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Organizing Your Kitchen

With Christmas busyness behind, the yard in winter dormancy, and tax season still far enough ahead not to be urgent, it’s that time of year when thoughts turn to home organization. Our God is not a God of confusion and disorder, but a God of peace (1 Cor. 14:33). Order brings peace to our minds and families, and order or disorder in the kitchen has more impact on a family than in any other area of the home. The kitchen is often called the heart of the home and for good reason.  It is often where the most members of a family spend the most of their waking hours and have the most interaction. Organizing the heart of the home takes brain power!

If your home is anything like mine, your kitchen is a high-traffic area.  The side door to my house, from my driveway, opens to the dining room and you have to go from there through the kitchen to get to the rest of house. On the opposite end of the kitchen is the door to the stairs that lead to the basement.  If you are facing that door, the back door to the deck is to your left and the entrance to the living room is on your right.  You can’t get anywhere in my house without going through the kitchen.  Not the best design feature, it presents an organizational challenge. At least when I am busy in the kitchen, no one can come or go without having to get past me!

 

Regardless whether your kitchen is this centrally located, whether it usually accommodates a small crowd or  you are usually cooking in blessed solitude, certain principles will help you maximize this premium space in your home.  The first step is just to recognize that your kitchen is your home’s prime real estate.  Unless you have one of those million-dollar homes with vast expanses of countertops and multiple pantries, everything that takes up residence in your kitchen should have to qualify to be there, either on account of beauty or function, or both.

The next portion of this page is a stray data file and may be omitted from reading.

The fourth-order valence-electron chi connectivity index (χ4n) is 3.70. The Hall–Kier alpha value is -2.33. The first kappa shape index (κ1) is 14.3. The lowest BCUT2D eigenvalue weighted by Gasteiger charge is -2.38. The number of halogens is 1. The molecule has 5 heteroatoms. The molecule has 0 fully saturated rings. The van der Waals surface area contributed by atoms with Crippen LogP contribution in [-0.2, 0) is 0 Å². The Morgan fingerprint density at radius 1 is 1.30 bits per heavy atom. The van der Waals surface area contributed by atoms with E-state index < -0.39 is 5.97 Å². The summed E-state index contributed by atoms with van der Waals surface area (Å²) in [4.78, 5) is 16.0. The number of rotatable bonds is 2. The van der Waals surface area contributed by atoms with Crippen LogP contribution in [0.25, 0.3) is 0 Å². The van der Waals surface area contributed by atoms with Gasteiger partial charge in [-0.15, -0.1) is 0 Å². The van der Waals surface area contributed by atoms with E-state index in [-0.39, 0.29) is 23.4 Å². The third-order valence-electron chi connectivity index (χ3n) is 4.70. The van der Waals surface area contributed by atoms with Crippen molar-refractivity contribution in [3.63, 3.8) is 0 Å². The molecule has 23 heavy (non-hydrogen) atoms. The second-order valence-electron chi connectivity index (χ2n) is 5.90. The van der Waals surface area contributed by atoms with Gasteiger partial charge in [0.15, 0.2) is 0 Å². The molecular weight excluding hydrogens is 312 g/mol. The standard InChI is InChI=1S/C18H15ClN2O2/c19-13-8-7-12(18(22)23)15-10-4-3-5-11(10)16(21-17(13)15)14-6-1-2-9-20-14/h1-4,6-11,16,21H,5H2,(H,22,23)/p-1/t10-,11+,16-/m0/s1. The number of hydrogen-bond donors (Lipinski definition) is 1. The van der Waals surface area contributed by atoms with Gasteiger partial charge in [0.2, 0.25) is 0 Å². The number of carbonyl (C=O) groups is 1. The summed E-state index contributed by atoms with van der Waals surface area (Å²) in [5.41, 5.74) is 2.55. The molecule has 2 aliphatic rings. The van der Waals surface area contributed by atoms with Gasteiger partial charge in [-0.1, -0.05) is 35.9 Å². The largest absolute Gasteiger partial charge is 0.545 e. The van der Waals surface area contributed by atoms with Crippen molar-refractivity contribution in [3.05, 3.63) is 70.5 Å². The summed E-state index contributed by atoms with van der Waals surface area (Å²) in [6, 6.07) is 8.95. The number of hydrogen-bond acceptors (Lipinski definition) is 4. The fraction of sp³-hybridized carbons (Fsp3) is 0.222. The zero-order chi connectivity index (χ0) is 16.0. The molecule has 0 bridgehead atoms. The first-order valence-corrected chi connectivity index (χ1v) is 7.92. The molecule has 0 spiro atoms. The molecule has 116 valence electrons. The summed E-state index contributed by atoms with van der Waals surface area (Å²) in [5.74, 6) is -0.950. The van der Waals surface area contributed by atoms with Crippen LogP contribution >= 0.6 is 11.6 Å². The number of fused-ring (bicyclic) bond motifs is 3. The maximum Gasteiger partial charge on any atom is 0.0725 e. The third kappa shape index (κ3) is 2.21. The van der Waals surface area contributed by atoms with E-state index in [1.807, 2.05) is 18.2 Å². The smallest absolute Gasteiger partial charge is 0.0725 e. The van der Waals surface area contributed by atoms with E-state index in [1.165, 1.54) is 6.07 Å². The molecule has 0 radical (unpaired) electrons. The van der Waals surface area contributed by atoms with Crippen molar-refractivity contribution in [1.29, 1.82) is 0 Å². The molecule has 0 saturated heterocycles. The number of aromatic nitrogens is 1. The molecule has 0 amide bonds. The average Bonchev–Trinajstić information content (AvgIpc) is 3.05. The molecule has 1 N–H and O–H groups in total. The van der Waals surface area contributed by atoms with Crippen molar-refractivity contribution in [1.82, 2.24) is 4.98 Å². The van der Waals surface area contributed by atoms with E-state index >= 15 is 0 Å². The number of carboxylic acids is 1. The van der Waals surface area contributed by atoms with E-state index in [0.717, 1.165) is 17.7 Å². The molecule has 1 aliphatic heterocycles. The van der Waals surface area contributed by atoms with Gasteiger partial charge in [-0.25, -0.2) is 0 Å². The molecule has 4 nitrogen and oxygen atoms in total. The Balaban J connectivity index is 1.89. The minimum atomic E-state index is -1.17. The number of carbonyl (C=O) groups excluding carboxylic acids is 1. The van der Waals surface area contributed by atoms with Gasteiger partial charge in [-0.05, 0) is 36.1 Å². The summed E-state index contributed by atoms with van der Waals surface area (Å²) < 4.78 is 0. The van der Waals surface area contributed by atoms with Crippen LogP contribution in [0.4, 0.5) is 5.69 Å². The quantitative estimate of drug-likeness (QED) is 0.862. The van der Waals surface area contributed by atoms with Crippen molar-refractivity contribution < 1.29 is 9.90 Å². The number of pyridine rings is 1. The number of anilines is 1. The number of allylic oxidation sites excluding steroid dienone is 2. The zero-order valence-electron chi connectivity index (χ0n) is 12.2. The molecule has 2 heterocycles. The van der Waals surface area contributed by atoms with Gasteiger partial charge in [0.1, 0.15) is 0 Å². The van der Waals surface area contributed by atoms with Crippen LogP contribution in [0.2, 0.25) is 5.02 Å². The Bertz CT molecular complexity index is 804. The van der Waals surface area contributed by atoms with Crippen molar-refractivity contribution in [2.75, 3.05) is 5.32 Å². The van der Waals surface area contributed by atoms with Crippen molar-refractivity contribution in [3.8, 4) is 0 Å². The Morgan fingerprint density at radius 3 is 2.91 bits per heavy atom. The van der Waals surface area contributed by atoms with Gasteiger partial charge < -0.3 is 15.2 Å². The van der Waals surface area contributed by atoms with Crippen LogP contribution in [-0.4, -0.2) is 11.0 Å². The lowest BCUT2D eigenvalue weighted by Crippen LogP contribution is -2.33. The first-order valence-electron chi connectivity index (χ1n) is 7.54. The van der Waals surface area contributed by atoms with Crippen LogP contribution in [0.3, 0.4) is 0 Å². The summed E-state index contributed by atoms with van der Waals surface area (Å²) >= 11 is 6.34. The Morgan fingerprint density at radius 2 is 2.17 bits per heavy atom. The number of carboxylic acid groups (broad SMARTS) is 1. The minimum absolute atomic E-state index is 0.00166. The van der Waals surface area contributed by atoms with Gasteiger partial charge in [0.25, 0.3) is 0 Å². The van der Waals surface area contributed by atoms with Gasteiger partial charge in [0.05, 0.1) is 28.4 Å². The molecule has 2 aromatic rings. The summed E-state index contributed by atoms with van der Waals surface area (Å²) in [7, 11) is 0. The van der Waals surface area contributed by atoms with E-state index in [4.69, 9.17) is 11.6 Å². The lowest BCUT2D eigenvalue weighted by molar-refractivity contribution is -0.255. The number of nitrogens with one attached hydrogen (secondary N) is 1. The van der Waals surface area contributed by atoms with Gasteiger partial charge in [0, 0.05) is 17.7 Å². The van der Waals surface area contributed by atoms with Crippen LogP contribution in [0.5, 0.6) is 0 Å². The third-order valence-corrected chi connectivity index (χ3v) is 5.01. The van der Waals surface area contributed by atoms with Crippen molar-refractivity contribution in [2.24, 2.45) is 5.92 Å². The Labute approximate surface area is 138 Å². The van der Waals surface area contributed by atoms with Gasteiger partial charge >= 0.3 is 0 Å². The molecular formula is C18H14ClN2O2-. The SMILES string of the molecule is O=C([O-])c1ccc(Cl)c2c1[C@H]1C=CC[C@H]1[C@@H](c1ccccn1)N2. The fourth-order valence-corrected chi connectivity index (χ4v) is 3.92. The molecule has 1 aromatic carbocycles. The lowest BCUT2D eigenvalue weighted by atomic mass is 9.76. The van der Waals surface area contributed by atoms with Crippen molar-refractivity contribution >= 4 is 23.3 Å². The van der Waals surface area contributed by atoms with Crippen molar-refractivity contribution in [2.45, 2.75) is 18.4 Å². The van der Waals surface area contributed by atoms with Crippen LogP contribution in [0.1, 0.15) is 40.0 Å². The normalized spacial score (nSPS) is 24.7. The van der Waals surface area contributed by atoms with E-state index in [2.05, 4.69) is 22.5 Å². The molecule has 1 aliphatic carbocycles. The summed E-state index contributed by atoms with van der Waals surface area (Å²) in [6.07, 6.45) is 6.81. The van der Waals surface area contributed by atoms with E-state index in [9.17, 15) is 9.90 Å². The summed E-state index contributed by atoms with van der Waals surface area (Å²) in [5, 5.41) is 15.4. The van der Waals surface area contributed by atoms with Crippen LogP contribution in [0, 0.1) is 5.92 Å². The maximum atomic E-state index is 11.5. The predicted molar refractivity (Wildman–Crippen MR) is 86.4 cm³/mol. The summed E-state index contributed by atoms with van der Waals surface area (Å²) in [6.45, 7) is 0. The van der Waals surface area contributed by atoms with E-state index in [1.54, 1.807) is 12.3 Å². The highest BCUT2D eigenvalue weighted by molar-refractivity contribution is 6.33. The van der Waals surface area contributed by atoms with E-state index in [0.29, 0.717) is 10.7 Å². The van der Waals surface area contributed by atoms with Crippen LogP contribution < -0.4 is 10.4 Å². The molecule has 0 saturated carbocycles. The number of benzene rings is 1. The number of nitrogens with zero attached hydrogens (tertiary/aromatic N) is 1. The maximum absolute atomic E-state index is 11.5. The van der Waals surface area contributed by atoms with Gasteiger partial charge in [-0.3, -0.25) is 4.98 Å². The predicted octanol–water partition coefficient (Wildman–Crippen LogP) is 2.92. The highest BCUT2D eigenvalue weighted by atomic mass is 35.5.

The second step is to realize that that the first step is an ideal that might not fully work in practice.  For example, the upper and lower cabinets in my kitchen that are closest to the door to the deck, contain almost nothing kitchen-related.  These cabinets contain insecticides, herbicides, fertilizer compounds, kitchen sprayers, flashlights and other things that belong in a garage (except we don’t have a garage) or a utility room (except that we turned that into our home office) or a basement.  We do have one of those, but it did not take many months of experience in this house to demonstrate that no one — no matter how well-intentioned –was going to consistently walk these noxious things downstairs and back up, day after busy summer day in the garden. Instead they were going to end up in a collection on the kitchen counter near the back door — not a good thing!  The solution was to provide a safe, confined, designated area in which to store them right at the point where they went in and out of the house on a regular basis. (Besides, a man who turns his utility room into his wife’s home office does not deserve to be nagged about insecticide on the kitchen counter!) Someday, we may have a garage and that stuff will be out of my kitchen before the paint is dry on it, believe me.

This brings up the third point.  In order to organize your kitchen, you need to deal realistically with how the space is actually used.  Let’s say you have a desk in your kitchen, but you never use it as a desk.  Is that because it is so piled with stuff that you don’t have a clear surface to write on, or is it because there is some other spot that you prefer to sit at and write?  If you really want to use it as a desk, if it is comfortable and there is good lighting, then you need to organize it for that purpose.  But if it just happened to come with your house and you prefer to write, pay bills, read cookbooks and meal plan at another location, then stop thinking of that thing as a desk and think about what other use it could have. Maybe the surface is just the right height for storing baking supplies and using your mixer. Or perhaps it can become the dock for your coffee pot and toaster, with mugs or even bread stored in the drawers.

Organizing, then, has a lot to do with observing yourself at work.  Try to catch yourself walking across your kitchen to get something and ask yourself why you are doing that.  Why isn’t the item you are fetching right by where you are doing the task you are using it for?  One of the most common mistakes people make in organizing a kitchen is jumbling the tools for various kinds of tasks so that there is no designated area for the tasks and no logical storage for the tools to get it done.

The tasks in your kitchen fall into several main categories, food prep, cooking and baking.  They are very different tasks, requiring different equipment and your kitchen should be organized accordingly.